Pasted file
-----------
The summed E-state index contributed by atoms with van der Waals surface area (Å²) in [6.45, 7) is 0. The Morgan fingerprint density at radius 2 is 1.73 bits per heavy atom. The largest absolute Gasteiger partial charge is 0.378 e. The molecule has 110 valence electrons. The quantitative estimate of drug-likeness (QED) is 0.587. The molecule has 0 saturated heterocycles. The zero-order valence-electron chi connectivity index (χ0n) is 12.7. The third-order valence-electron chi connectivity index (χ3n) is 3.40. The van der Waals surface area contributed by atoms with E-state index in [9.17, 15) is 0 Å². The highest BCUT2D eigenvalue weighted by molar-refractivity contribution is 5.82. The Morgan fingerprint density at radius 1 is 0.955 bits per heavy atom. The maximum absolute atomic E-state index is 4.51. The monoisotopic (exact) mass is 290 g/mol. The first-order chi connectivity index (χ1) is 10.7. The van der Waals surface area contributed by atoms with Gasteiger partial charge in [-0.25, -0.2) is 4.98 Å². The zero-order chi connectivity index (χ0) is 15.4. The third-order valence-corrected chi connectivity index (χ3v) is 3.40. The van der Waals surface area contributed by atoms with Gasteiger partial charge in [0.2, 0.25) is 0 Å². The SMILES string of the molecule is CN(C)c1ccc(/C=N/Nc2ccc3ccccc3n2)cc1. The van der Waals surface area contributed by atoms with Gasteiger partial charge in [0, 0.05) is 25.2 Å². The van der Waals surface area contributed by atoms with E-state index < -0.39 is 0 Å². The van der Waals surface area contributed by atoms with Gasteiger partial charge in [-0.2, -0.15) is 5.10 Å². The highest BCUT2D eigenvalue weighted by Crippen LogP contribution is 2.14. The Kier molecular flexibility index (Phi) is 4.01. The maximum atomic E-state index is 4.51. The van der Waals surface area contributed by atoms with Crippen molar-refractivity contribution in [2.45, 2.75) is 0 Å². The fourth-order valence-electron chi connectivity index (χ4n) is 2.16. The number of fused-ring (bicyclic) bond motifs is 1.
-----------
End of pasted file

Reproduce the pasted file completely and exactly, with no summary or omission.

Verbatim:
The summed E-state index contributed by atoms with van der Waals surface area (Å²) in [6.45, 7) is 0. The Morgan fingerprint density at radius 2 is 1.73 bits per heavy atom. The largest absolute Gasteiger partial charge is 0.378 e. The molecule has 110 valence electrons. The quantitative estimate of drug-likeness (QED) is 0.587. The molecule has 0 saturated heterocycles. The zero-order valence-electron chi connectivity index (χ0n) is 12.7. The third-order valence-electron chi connectivity index (χ3n) is 3.40. The van der Waals surface area contributed by atoms with E-state index in [9.17, 15) is 0 Å². The highest BCUT2D eigenvalue weighted by molar-refractivity contribution is 5.82. The Morgan fingerprint density at radius 1 is 0.955 bits per heavy atom. The maximum absolute atomic E-state index is 4.51. The monoisotopic (exact) mass is 290 g/mol. The first-order chi connectivity index (χ1) is 10.7. The van der Waals surface area contributed by atoms with Gasteiger partial charge in [-0.25, -0.2) is 4.98 Å². The zero-order chi connectivity index (χ0) is 15.4. The third-order valence-corrected chi connectivity index (χ3v) is 3.40. The van der Waals surface area contributed by atoms with Gasteiger partial charge in [0.2, 0.25) is 0 Å². The SMILES string of the molecule is CN(C)c1ccc(/C=N/Nc2ccc3ccccc3n2)cc1. The van der Waals surface area contributed by atoms with Gasteiger partial charge in [0, 0.05) is 25.2 Å². The van der Waals surface area contributed by atoms with E-state index < -0.39 is 0 Å². The van der Waals surface area contributed by atoms with Gasteiger partial charge in [-0.2, -0.15) is 5.10 Å². The highest BCUT2D eigenvalue weighted by Crippen LogP contribution is 2.14. The Kier molecular flexibility index (Phi) is 4.01. The maximum atomic E-state index is 4.51. The van der Waals surface area contributed by atoms with Crippen molar-refractivity contribution in [2.45, 2.75) is 0 Å². The fourth-order valence-electron chi connectivity index (χ4n) is 2.16. The number of fused-ring (bicyclic) bond motifs is 1.